7 COVID Complications That May Be Long Term
(WellnessPursuits.com) – Most of us who contract COVID-19 will be asymptomatic or experience a mild form of the illness. But a small percentage of us will become very sick from the virus, increasing our risk of long-term health issues that may never truly resolve and alter our lives forever. Here are seven COVID complications you should be aware of.
1. Heart Damage
Scientists who study COVID-19 have identified several entry points for the virus. One of these is the ACE2 receptors, and one of the areas we have these receptors is the heart. This can lead the virus to attack our hearts more strongly than it might attack our other organs or tissues. Permanent heart damage has been seen in COVID-19 patients, and there is concern that this is going to be one of the most significant issues for people who have had a more serious form of the disease — and even for some of those whose outward symptoms seemed mild.
2. Blood Clotting Issues
Many people who have been very ill with COVID-19 have struggled with blood clotting issues. When the blood becomes thicker from fighting the illness, it can lead us to form clots we might not develop otherwise. Not everyone who gets the disease experiences this, but it’s been enough people that scientists and medical professionals have taken notice of the problem so they can work on treatments that will reduce the risk of harm.
3. Neurological and Mental Health Problems
If you experience a severe case of COVID-19, there is a 31% chance you will develop neurological and mental health problems. These can include encephalitis, psychosis, affective disorder, impaired memory, personality changes, and other issues that can affect your daily function. People who have been on a ventilator are particularly at risk, but some people with more mild symptoms are also showing neurological issues, too.
If you experience these side effects, you might not seem like yourself for a long time after you recover from the more obvious symptoms like coughing and shortness of breath. This can make it difficult for you to return to work, school or everyday life.
4. Loss of Taste and/or Smell
One of the first signs of COVID-19 you may notice is the loss of smell and taste. It’s not reported by everyone who comes down with the disease, but it’s definitely a notable symptom. The problem is that, for some of us who contract the illness, this symptom could be long-term or permanent.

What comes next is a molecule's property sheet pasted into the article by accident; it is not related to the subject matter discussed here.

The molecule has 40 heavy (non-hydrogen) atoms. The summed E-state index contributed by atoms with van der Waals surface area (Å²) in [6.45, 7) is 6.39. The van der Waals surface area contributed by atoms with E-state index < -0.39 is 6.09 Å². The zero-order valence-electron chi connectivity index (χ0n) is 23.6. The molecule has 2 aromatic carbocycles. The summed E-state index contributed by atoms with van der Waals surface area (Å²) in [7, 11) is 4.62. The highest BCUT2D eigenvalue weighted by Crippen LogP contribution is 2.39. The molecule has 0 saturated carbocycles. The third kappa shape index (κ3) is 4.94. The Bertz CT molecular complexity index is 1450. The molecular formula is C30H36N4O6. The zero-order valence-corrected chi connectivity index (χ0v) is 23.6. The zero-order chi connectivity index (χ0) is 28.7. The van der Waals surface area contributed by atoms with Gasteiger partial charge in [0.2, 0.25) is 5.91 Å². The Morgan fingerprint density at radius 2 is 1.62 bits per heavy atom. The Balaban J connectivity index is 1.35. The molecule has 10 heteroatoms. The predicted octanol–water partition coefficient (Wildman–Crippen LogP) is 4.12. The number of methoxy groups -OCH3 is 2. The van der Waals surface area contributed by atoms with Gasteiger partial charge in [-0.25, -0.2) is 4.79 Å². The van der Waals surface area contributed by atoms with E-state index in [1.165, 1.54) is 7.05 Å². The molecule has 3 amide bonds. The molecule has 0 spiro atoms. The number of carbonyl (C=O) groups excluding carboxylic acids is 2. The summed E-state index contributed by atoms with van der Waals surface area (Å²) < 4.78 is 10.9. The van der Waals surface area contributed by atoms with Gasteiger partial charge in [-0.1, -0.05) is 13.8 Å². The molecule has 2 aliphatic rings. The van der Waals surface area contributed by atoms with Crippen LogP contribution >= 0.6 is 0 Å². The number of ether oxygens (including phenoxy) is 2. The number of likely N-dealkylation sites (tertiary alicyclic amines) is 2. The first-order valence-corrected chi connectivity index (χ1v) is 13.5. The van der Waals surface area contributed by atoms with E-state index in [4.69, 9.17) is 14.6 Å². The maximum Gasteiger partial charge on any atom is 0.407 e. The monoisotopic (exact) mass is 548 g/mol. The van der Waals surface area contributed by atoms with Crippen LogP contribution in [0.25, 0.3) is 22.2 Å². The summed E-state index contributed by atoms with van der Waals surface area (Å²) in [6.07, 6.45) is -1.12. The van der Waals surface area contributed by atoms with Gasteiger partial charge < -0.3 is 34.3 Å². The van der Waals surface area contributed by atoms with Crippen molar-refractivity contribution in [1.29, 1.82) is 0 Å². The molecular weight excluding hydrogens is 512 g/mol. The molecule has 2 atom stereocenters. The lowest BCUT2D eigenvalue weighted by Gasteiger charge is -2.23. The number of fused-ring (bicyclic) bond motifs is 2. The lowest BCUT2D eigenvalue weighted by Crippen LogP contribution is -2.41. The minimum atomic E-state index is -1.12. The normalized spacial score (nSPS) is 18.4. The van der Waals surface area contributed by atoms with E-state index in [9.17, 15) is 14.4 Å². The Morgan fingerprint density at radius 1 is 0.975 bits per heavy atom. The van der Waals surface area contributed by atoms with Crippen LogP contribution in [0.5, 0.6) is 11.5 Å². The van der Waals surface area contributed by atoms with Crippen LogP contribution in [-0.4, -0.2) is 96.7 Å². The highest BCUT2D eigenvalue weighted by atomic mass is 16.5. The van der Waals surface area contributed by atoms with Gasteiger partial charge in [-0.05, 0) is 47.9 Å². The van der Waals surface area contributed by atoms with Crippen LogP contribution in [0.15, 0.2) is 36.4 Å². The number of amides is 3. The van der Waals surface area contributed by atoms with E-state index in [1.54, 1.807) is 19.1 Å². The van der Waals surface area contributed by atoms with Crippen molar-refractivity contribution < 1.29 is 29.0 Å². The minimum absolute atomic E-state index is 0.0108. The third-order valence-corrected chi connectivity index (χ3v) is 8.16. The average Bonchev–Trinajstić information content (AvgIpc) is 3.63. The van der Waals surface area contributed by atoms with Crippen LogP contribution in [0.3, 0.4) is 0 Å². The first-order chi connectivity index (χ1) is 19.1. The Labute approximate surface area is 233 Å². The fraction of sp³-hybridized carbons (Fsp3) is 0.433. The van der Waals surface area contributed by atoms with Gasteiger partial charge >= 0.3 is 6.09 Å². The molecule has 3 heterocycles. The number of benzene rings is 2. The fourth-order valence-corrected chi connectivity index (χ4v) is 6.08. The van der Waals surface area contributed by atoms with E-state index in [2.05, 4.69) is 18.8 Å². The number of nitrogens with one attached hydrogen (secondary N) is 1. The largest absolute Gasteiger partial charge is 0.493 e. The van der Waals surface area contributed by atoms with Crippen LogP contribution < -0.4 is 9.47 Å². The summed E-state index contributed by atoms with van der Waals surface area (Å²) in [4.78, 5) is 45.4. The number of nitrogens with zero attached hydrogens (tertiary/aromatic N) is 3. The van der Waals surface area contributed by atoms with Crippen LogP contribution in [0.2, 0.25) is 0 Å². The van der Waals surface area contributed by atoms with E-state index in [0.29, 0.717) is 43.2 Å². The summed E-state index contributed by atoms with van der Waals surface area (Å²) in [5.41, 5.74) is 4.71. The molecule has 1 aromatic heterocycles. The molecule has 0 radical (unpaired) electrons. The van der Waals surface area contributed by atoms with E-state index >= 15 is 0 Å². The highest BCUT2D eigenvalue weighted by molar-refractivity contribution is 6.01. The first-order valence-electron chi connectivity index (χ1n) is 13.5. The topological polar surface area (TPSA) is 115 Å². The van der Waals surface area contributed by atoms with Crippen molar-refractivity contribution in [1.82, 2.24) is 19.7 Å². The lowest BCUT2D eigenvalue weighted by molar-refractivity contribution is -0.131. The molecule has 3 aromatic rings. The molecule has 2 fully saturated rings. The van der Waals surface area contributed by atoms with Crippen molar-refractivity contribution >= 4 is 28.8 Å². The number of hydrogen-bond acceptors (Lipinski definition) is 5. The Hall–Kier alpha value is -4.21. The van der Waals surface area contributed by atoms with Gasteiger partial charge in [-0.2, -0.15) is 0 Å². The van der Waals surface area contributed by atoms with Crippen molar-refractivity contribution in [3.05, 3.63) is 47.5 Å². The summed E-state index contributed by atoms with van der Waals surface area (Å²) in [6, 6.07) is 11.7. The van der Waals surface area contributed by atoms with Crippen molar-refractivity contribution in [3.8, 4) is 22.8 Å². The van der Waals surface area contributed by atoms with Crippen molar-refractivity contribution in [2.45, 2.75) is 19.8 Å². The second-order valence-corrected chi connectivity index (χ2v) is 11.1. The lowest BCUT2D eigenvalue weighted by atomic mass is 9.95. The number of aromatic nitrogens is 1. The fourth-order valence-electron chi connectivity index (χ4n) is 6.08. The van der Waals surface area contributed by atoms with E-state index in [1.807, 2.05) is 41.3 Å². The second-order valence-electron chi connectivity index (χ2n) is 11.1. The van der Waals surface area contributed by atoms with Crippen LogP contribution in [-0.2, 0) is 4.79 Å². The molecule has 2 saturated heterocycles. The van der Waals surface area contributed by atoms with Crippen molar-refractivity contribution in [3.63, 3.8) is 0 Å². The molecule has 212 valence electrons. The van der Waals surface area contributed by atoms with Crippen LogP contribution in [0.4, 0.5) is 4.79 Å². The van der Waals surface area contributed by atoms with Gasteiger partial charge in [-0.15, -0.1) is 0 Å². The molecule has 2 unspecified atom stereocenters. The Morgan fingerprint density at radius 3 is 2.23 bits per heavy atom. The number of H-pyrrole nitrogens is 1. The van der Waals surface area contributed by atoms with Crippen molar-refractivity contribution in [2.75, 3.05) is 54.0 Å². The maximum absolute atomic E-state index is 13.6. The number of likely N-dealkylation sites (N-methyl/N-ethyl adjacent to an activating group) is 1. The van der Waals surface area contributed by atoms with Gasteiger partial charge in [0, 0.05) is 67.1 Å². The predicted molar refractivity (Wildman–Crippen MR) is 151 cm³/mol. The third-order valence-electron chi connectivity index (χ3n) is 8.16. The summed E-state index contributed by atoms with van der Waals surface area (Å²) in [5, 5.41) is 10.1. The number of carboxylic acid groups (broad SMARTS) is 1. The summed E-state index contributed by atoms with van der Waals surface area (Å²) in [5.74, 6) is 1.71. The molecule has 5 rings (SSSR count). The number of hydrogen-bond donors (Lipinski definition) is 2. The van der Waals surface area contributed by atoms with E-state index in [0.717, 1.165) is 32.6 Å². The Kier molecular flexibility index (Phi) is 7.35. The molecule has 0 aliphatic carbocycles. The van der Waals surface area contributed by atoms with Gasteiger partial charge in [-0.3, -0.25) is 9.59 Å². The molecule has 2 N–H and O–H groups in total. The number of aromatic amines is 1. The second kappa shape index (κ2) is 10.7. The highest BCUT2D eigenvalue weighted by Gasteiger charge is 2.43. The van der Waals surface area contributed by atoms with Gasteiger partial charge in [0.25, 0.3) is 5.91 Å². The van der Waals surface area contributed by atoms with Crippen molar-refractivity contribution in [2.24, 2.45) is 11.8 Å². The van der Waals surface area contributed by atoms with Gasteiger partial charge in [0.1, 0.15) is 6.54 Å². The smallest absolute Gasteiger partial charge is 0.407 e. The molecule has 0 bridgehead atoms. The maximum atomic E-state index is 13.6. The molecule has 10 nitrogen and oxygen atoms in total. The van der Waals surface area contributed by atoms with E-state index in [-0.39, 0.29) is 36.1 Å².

This complication may not seem like a big deal, but not being able to smell or taste things can really hinder our quality of life. Not only does it make food less enjoyable, it can even put our health at risk. For example, we might not be able to smell chemicals in the air or taste food that may be spoiled.
5. Lung Scarring
Since COVID-19 is a respiratory illness, it’s not surprising that one of the biggest long-term complications is lung scarring. Severe forms of the disease can do a lot of damage to our lung tissue, and there are scars left behind when that tissue heals up. That can mean we may experience trouble breathing, the need for supplemental oxygen, reduced exercise capacity, and a host of other issues in the long-term. Our lungs may never be the same, even when the virus is no longer present in the body.
6. Male Infertility
If you’re a man, one of the complications you may face from COVID-19 is long-term fertility problems. Remember those ACE2 receptors that act as an entrypoint for the virus, which we mentioned above? A lot of those receptors are located in the testicles, and damage to those receptors and the surrounding tissue can lead to lowered sperms counts and difficulty conceiving. This is one area of research that hasn’t been widely explored yet, but researchers are seeing the potential for this to be a long-term complication for men who have had the virus.
7. Strokes and Embolisms
Even in younger people, the risk of strokes and embolisms is on the rise for those who have tested positive for the virus. That could be because of the blood clotting issues, which come about due to the inflammation the body produces during this illness. While a younger person who experiences a stroke or embolism can usually recover better and faster than an older person with the same issue, there’s often still lasting and long-term damage. Some of that damage could be permanent, depending on the severity of the stroke or embolism and the overall health of the person who experienced it.
If you or a loved one has COVID-19 symptoms, seeing a doctor early is important. That can help reduce complications and provide an opportunity for testing to see if the disease is actually present. In the meantime, maintaining a healthy lifestyle that involves eating right, maintaining a healthy weight, and getting enough sleep, as well as proper hydration and exercise, can go a long way toward ensuring that you stay as healthy as possible. The behaviors may help to reduce COVID-19 symptoms and your risk of getting the virus, so they’re worth doing — and they’re good for you in other ways, as well.
~Here’s to Your Healthy Pursuits!
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